The impact of the global economic crisis on industrial development of least developed countries

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Research Paper
May 2010

28

THE IMPACT OF THE GLOBAL ECONOMIC CRISIS ON INDUSTRIAL DEVELOPMENT OF LEAST DEVELOPED COUNTRIES
Report of the South Centre

RESEARCH PAPERS

28

THE IMPACT OF THE GLOBAL ECONOMIC CRISIS ON INDUSTRIAL DEVELOPMENT OF LEAST DEVELOPED COUNTRIES

REPORT PREPARED BY THE SOUTH CENTRE

MAY 2010

THE SOUTH CENTRE

In August 1995 the South Centre wasestablished as a permanent inter-governmental organization of developing countries. In pursuing its objectives of promoting South solidarity, South-South cooperation, and coordinated participation by developing countries in international forums, the South Centre has full intellectual independence. It prepares, publishes and distributes information, strategic analyses and recommendations oninternational economic, social and political matters of concern to the South. The South Centre enjoys support and cooperation from the governments of the countries of the South and is in regular working contact with the Non-Aligned Movement and the Group of 77. The Centre’s studies and position papers are prepared by drawing on the technical and intellectual capacities existing within South governments andinstitutions and among individuals of the South. Through working group sessions and wide consultations, which involve experts from different parts of the South, and sometimes from the North, common problems of the South are studied and experience and knowledge are shared.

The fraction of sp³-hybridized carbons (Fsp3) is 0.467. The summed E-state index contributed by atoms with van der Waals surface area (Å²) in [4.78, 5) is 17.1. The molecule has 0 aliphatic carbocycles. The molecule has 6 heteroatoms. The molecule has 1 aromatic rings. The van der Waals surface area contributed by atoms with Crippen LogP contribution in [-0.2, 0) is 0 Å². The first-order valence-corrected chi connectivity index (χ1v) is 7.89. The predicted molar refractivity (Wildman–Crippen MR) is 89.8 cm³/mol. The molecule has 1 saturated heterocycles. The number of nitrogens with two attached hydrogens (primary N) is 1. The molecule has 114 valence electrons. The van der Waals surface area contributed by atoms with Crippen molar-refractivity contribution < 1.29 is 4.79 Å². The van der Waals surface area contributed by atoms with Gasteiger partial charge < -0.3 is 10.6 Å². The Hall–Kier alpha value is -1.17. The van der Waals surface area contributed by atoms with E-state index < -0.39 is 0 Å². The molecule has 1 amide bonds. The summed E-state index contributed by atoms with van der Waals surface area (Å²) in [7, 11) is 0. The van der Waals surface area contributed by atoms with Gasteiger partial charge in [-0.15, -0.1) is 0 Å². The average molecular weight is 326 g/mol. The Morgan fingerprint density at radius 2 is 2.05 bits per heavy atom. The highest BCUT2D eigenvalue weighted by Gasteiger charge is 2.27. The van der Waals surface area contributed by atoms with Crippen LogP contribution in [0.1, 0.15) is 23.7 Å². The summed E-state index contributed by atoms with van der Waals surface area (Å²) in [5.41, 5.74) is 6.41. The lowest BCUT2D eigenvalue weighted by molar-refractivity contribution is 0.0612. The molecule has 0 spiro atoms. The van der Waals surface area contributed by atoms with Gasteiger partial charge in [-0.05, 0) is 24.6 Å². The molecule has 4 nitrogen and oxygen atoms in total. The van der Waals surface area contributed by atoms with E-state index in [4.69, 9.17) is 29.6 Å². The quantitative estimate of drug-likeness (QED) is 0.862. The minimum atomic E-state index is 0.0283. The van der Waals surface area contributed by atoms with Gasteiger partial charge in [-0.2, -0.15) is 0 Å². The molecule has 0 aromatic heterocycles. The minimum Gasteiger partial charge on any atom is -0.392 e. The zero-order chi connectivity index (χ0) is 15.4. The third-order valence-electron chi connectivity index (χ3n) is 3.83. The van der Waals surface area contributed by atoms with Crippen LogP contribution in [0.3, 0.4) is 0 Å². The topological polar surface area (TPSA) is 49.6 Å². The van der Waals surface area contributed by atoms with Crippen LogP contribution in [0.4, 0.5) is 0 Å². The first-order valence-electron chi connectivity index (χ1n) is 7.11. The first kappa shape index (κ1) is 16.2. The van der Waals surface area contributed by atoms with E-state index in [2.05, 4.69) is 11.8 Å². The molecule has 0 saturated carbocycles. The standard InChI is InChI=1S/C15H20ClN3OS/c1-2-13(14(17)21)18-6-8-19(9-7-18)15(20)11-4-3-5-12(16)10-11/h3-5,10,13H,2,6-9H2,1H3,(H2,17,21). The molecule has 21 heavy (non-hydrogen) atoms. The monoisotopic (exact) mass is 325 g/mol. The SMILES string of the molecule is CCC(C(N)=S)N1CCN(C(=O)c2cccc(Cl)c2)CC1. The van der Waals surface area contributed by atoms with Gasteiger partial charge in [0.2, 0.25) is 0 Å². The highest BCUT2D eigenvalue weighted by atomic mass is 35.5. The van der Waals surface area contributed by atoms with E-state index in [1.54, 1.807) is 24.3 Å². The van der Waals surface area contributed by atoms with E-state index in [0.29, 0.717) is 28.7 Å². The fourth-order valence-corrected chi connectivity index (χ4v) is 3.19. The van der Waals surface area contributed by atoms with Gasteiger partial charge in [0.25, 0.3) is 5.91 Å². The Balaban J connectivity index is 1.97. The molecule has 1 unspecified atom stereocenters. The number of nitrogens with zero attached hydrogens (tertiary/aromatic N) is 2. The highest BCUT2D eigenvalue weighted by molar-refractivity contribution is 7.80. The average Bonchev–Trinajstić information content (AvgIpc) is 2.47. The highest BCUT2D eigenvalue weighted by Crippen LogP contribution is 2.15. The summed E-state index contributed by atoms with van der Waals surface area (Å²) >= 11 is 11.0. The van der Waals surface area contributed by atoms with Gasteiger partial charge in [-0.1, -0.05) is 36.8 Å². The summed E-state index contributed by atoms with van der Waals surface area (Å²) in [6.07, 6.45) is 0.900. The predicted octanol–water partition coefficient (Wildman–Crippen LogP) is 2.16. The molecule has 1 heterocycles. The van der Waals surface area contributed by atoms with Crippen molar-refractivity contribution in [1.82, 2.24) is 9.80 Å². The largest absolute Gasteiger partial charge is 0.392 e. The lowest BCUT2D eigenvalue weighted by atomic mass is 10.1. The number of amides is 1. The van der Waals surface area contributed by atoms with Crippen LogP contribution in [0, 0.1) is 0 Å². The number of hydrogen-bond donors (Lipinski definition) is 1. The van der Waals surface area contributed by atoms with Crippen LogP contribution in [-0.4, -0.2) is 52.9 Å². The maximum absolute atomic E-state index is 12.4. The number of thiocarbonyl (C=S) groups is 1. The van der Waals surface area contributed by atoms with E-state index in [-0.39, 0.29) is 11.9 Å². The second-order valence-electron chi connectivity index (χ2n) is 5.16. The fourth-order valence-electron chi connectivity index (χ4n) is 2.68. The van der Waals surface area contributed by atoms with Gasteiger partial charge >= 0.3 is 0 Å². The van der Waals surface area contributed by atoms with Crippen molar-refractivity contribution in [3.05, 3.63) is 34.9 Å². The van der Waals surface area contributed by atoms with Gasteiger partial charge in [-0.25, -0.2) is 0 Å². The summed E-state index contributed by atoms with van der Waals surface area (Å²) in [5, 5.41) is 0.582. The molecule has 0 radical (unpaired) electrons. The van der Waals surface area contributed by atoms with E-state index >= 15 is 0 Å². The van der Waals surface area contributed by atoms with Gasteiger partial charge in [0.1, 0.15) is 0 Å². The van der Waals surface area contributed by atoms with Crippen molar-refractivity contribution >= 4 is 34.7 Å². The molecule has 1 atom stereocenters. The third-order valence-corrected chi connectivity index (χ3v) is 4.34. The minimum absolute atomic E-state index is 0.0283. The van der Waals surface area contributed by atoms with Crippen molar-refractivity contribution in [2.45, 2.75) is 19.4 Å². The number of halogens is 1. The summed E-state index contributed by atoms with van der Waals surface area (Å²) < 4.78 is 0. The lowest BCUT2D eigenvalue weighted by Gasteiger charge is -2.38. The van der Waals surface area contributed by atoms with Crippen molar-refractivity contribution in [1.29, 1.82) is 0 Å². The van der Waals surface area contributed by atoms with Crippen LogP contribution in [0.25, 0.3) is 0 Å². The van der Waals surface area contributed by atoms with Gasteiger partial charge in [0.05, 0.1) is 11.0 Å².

ABOUT THIS REPORT

This paper is a report that the South Centre originally produced at the request of the United NationsIndustrial Development Organisation (UNIDO). An earlier draft was distributed at a UNIDO Conference in December 2009. This Report is drawn heavily from a background paper on the same topic written by Dr. Mehdi Shafaeddin for the South Centre. Contributions for various sections were also made by Martin Khor and Aileen Kwa. Yılmaz Akyüz made valuable comments. Xuan Zhang provided research assistanceincluding on some data used in the report.

ABSTRACT

This paper examines the impact of the external shocks from the global economic crisis on industrial development of Least Developed Countries (LDCs). These countries are heavily exposed to external shocks because of their extensive trade with the rest of the world. Yet, they are marginalized in terms of their share in international tradeand output. They suffer from structural weaknesses and chronic balance-of-payments and fiscal deficits. They are heavily dependent on commodity exports and external financing. The commodity boom of 2003-08 allowed many of them to accelerate growth of their GDP and manufacturing value-added (MVA), but most of these benefits have been lost during the subsequent “bust” due to declines in exportearnings, workers remittances and external sources of finance. They have seen significant declines in their GDP, MVA and investment in production capacity and sharp increases in unemployment due to closure of a number of factories. These shocks came on top of the exposure of their manufacturing sector to severe external competitive pressures resulting, inter alia, from changes in the rules of the game ininternational competition. They thus increased the need to restructure and nurture their industries. Yet, their policy space has diminished due to pre-mature trade liberalization and “market oriented” strategies imposed on them by donors and the international financial institutions (IFIs). As a result, despite the acceleration of growth of their MVA during the boom years, most LDCs haveexperienced significant de-industrialization as compared with the situation prevailing in the early 1980s. The global economic crisis is a wake-up call for LDCs to reconsider their long-term industrial and development strategies. There is no “one-size-fit-all” strategy. However, some common policy guidelines should apply to all and this paper makes proposals for industrial development along these lines....
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